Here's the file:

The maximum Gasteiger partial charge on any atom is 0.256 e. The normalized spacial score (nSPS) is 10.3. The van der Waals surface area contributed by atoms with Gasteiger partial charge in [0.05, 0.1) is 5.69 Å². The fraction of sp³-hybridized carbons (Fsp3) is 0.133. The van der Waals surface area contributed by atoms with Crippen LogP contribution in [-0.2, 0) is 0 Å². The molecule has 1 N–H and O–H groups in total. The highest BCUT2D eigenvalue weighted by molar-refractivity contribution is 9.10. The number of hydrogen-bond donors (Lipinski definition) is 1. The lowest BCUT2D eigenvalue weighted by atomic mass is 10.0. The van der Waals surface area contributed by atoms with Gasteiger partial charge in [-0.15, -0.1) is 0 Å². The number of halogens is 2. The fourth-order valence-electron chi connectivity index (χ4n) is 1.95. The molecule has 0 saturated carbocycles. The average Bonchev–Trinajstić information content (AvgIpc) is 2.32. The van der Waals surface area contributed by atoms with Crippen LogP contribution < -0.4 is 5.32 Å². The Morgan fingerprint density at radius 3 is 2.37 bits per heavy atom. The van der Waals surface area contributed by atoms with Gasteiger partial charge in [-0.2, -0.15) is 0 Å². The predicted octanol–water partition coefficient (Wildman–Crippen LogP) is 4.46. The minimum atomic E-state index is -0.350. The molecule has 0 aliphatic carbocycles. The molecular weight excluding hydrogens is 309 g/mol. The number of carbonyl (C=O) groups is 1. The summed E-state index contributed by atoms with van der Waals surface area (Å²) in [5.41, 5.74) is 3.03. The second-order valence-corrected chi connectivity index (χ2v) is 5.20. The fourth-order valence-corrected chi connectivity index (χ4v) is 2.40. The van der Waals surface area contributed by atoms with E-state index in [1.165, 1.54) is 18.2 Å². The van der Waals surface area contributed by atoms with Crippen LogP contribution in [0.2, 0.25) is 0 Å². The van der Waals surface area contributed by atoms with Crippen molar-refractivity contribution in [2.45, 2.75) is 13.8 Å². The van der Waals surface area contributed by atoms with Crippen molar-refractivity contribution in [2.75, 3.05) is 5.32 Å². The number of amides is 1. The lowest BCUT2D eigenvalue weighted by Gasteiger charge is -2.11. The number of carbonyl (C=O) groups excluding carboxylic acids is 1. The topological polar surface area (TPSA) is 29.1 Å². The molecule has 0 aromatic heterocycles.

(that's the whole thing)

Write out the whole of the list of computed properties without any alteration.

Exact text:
The maximum Gasteiger partial charge on any atom is 0.256 e. The normalized spacial score (nSPS) is 10.3. The van der Waals surface area contributed by atoms with Gasteiger partial charge in [0.05, 0.1) is 5.69 Å². The fraction of sp³-hybridized carbons (Fsp3) is 0.133. The van der Waals surface area contributed by atoms with Crippen LogP contribution in [-0.2, 0) is 0 Å². The molecule has 1 N–H and O–H groups in total. The highest BCUT2D eigenvalue weighted by molar-refractivity contribution is 9.10. The number of hydrogen-bond donors (Lipinski definition) is 1. The lowest BCUT2D eigenvalue weighted by atomic mass is 10.0. The van der Waals surface area contributed by atoms with Gasteiger partial charge in [-0.15, -0.1) is 0 Å². The number of halogens is 2. The fourth-order valence-electron chi connectivity index (χ4n) is 1.95. The molecule has 0 saturated carbocycles. The average Bonchev–Trinajstić information content (AvgIpc) is 2.32. The van der Waals surface area contributed by atoms with Crippen LogP contribution < -0.4 is 5.32 Å². The Morgan fingerprint density at radius 3 is 2.37 bits per heavy atom. The van der Waals surface area contributed by atoms with Gasteiger partial charge in [-0.2, -0.15) is 0 Å². The predicted octanol–water partition coefficient (Wildman–Crippen LogP) is 4.46. The minimum atomic E-state index is -0.350. The molecule has 0 aliphatic carbocycles. The molecular weight excluding hydrogens is 309 g/mol. The number of carbonyl (C=O) groups is 1. The summed E-state index contributed by atoms with van der Waals surface area (Å²) in [5.41, 5.74) is 3.03. The second-order valence-corrected chi connectivity index (χ2v) is 5.20. The fourth-order valence-corrected chi connectivity index (χ4v) is 2.40. The van der Waals surface area contributed by atoms with E-state index in [1.165, 1.54) is 18.2 Å². The van der Waals surface area contributed by atoms with Crippen LogP contribution in [0.2, 0.25) is 0 Å². The van der Waals surface area contributed by atoms with Crippen molar-refractivity contribution in [2.45, 2.75) is 13.8 Å². The van der Waals surface area contributed by atoms with Crippen molar-refractivity contribution in [2.75, 3.05) is 5.32 Å². The number of amides is 1. The lowest BCUT2D eigenvalue weighted by Gasteiger charge is -2.11. The number of carbonyl (C=O) groups excluding carboxylic acids is 1. The topological polar surface area (TPSA) is 29.1 Å². The molecule has 0 aromatic heterocycles.